PAFB to get plaque to mark role in Flight 19 loss that led to legend
A plaque to commemorate Brevard’s role in the search for Flight 19 is under construction.
Rendering courtesy Franklin Bronze plaques
It’s been a part of today’s lexicon for generations: Travel off the east coast of Florida could result in a disappearance in the mysterious “Bermuda Triangle.” But it is less well known that Brevard County played a key role in the making of that legend, spurred by the disappearance of Flight 19 from Fort Lauderdale, and made all the more mysterious when a search-and-rescue aircraft that flew from what is now Patrick Air Force Base also disappeared.
The legend’s local link will be lore thanks in part to a December feature story in Senior Life marking the 70th anniversary of the multi-aircraft disappearance on Dec. 5, 1945. Writer Mike Gaffey discovered there was no plaque or marker at Patrick as a memorial to the 13 crew members of a Navy flying boat that vanished while searching for the five missing TBM Avenger aircraft. Gaffey then contacted a local legislator about the lack of a local memorial to the lost crew.
“Once it was revealed there was no memorial, everyone was eager to get one established,” Gaffey said.
U.S. District 8 Congressman Bill Posey reached out to the Air Force at the Pentagon to gain its cooperation and worked with PAFB personnel. A plaque is expected to be unveiled at the base in the coming months.
“After all these years, this plaque will serve as a tribute to the service and courage of the brave Naval officers and crew members who were lost in the line of duty,” Congressman Posey said. “I want to thank Michael Gaffey for raising awareness of this issue and reaching out to our office.”
Pivotal in the plaque’s creation is the longtime researcher who has all but debunked the Bermuda Triangle — or Devil’s Triangle — as a myth. Speculation has run the gamut from strong electromagnetic fields to alien abduction, as depicted in the Steven Spielberg movie “Close Encounters of the Third Kind.”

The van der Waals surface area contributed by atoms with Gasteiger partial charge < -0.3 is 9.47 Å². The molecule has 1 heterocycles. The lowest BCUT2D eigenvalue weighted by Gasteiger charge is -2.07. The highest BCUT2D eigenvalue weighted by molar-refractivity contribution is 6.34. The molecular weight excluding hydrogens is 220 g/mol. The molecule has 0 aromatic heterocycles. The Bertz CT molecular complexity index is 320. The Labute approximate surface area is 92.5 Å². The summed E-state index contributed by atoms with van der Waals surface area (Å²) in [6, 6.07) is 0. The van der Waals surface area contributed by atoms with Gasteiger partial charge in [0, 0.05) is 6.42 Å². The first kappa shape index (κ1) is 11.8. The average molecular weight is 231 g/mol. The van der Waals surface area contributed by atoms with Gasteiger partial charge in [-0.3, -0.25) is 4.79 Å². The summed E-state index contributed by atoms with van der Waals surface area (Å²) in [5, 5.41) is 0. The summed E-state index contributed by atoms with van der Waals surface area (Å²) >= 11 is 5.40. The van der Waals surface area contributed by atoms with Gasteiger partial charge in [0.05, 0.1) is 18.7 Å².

Jon Myhre, a pilot and former Palm Beach International Airport controller, has studied the Flight 19 case for more than 30 years and wrote a 2012 book about the mystery, “Discovery of Flight 19.” He thinks that three of the five TBM Avengers that disappeared crash-landed in the Atlantic Ocean after becoming lost and running out of fuel.
He further surmises that the Martin PBM-5 Mariner seaplane dispatched from PAFB, then known as Naval Air Station Banana River, exploded in flight shortly after takeoff.
Myhre raised funds for the plaque, which he said is being forged this month by Franklin Bronze Plaques in Franklin, Pa. It will be presented by the NAS Fort Lauderdale Historical Association and Museum, which hosts a Flight 19 memorial at Fort Lauderdale-Hollywood International Airport.
“We have a really great memorial event to look forward to that will get a lot of interest,” said Rob Medina, Posey’s director of community and military relations. “It’s exciting that Brevard will be remembered as part of one of the largest search-and-rescue operations in history, something that captured the imagination of the world and still endures.”